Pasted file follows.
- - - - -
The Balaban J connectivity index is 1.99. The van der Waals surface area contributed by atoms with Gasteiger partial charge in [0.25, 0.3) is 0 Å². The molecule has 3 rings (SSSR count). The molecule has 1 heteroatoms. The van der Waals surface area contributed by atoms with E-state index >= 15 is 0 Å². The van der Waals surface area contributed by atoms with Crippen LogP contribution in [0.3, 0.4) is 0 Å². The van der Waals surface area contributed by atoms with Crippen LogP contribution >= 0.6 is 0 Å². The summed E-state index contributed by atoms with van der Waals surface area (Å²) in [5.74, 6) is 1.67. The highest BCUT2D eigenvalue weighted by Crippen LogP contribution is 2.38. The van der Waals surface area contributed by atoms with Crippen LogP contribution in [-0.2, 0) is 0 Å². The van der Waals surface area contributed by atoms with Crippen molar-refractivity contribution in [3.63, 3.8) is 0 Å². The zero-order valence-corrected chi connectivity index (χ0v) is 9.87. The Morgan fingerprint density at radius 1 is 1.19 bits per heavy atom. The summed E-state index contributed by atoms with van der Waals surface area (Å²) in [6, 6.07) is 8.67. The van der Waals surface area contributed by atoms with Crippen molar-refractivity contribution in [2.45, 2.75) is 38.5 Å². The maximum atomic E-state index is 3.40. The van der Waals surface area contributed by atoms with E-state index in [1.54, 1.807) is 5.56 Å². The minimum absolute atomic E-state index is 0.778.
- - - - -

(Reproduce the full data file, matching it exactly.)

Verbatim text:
The Balaban J connectivity index is 1.99. The van der Waals surface area contributed by atoms with Gasteiger partial charge in [0.25, 0.3) is 0 Å². The molecule has 3 rings (SSSR count). The molecule has 1 heteroatoms. The van der Waals surface area contributed by atoms with E-state index >= 15 is 0 Å². The van der Waals surface area contributed by atoms with Crippen LogP contribution in [0.3, 0.4) is 0 Å². The van der Waals surface area contributed by atoms with Crippen LogP contribution >= 0.6 is 0 Å². The summed E-state index contributed by atoms with van der Waals surface area (Å²) in [5.74, 6) is 1.67. The highest BCUT2D eigenvalue weighted by Crippen LogP contribution is 2.38. The van der Waals surface area contributed by atoms with Crippen LogP contribution in [-0.2, 0) is 0 Å². The van der Waals surface area contributed by atoms with Crippen molar-refractivity contribution in [3.63, 3.8) is 0 Å². The zero-order valence-corrected chi connectivity index (χ0v) is 9.87. The Morgan fingerprint density at radius 1 is 1.19 bits per heavy atom. The summed E-state index contributed by atoms with van der Waals surface area (Å²) in [6, 6.07) is 8.67. The van der Waals surface area contributed by atoms with Crippen molar-refractivity contribution in [2.45, 2.75) is 38.5 Å². The maximum atomic E-state index is 3.40. The van der Waals surface area contributed by atoms with E-state index in [1.54, 1.807) is 5.56 Å². The minimum absolute atomic E-state index is 0.778.